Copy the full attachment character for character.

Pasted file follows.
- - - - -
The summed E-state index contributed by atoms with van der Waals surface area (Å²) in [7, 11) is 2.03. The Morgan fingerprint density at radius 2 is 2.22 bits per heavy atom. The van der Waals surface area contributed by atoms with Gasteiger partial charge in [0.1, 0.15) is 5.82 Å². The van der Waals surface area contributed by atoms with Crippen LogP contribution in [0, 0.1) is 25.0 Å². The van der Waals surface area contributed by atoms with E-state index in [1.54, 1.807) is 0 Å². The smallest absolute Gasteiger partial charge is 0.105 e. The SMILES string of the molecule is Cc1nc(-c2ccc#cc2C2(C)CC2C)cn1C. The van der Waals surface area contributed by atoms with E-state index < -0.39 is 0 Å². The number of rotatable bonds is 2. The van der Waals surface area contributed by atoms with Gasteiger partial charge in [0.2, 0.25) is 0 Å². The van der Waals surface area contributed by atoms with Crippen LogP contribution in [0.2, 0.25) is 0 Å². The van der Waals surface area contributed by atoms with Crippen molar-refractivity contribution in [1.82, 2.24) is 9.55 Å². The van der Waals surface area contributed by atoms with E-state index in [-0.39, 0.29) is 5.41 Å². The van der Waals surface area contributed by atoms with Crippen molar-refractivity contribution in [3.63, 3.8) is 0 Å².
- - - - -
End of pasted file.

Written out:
The summed E-state index contributed by atoms with van der Waals surface area (Å²) in [7, 11) is 2.03. The Morgan fingerprint density at radius 2 is 2.22 bits per heavy atom. The van der Waals surface area contributed by atoms with Gasteiger partial charge in [0.1, 0.15) is 5.82 Å². The van der Waals surface area contributed by atoms with Crippen LogP contribution in [0, 0.1) is 25.0 Å². The van der Waals surface area contributed by atoms with E-state index in [1.54, 1.807) is 0 Å². The smallest absolute Gasteiger partial charge is 0.105 e. The SMILES string of the molecule is Cc1nc(-c2ccc#cc2C2(C)CC2C)cn1C. The van der Waals surface area contributed by atoms with E-state index < -0.39 is 0 Å². The number of rotatable bonds is 2. The van der Waals surface area contributed by atoms with Gasteiger partial charge in [0.2, 0.25) is 0 Å². The van der Waals surface area contributed by atoms with Crippen LogP contribution in [0.2, 0.25) is 0 Å². The van der Waals surface area contributed by atoms with Crippen molar-refractivity contribution in [1.82, 2.24) is 9.55 Å². The van der Waals surface area contributed by atoms with E-state index in [-0.39, 0.29) is 5.41 Å². The van der Waals surface area contributed by atoms with Crippen molar-refractivity contribution in [3.63, 3.8) is 0 Å².